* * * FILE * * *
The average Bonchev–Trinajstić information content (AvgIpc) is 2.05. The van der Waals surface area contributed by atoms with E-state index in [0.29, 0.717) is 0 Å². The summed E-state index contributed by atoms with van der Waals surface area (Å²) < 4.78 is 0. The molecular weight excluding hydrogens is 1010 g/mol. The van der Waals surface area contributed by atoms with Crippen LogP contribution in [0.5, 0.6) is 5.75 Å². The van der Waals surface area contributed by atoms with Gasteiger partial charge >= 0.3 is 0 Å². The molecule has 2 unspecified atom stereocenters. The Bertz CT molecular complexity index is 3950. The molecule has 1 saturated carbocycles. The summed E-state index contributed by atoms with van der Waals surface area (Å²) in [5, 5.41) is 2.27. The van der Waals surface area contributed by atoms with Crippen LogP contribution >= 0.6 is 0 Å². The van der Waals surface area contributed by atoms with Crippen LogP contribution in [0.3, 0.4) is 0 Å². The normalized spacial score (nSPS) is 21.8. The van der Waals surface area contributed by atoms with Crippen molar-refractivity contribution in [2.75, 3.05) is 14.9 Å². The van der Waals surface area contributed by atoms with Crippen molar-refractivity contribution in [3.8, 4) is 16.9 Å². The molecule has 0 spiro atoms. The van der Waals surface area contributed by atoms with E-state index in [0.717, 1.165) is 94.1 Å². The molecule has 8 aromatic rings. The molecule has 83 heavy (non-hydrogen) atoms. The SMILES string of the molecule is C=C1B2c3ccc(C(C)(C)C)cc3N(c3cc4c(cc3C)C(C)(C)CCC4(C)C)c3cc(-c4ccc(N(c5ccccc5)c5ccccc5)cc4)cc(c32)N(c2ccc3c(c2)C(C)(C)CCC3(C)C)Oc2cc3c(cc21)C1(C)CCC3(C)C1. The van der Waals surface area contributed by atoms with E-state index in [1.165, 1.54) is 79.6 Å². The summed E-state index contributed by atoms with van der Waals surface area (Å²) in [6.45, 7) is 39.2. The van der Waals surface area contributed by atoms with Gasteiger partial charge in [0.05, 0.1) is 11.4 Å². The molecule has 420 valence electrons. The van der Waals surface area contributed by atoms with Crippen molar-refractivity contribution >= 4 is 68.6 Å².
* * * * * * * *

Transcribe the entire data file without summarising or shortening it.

The average Bonchev–Trinajstić information content (AvgIpc) is 2.05. The van der Waals surface area contributed by atoms with E-state index in [0.29, 0.717) is 0 Å². The summed E-state index contributed by atoms with van der Waals surface area (Å²) < 4.78 is 0. The molecular weight excluding hydrogens is 1010 g/mol. The van der Waals surface area contributed by atoms with Crippen LogP contribution in [0.5, 0.6) is 5.75 Å². The van der Waals surface area contributed by atoms with Gasteiger partial charge >= 0.3 is 0 Å². The molecule has 2 unspecified atom stereocenters. The Bertz CT molecular complexity index is 3950. The molecule has 1 saturated carbocycles. The summed E-state index contributed by atoms with van der Waals surface area (Å²) in [5, 5.41) is 2.27. The van der Waals surface area contributed by atoms with Crippen LogP contribution >= 0.6 is 0 Å². The van der Waals surface area contributed by atoms with Crippen LogP contribution in [0.3, 0.4) is 0 Å². The normalized spacial score (nSPS) is 21.8. The van der Waals surface area contributed by atoms with Crippen molar-refractivity contribution in [2.75, 3.05) is 14.9 Å². The van der Waals surface area contributed by atoms with Crippen molar-refractivity contribution in [3.8, 4) is 16.9 Å². The molecule has 0 spiro atoms. The van der Waals surface area contributed by atoms with E-state index in [0.717, 1.165) is 94.1 Å². The molecule has 8 aromatic rings. The molecule has 83 heavy (non-hydrogen) atoms. The SMILES string of the molecule is C=C1B2c3ccc(C(C)(C)C)cc3N(c3cc4c(cc3C)C(C)(C)CCC4(C)C)c3cc(-c4ccc(N(c5ccccc5)c5ccccc5)cc4)cc(c32)N(c2ccc3c(c2)C(C)(C)CCC3(C)C)Oc2cc3c(cc21)C1(C)CCC3(C)C1. The van der Waals surface area contributed by atoms with E-state index in [1.165, 1.54) is 79.6 Å². The summed E-state index contributed by atoms with van der Waals surface area (Å²) in [6.45, 7) is 39.2. The van der Waals surface area contributed by atoms with Gasteiger partial charge in [0.05, 0.1) is 11.4 Å². The molecule has 420 valence electrons. The van der Waals surface area contributed by atoms with Crippen molar-refractivity contribution >= 4 is 68.6 Å².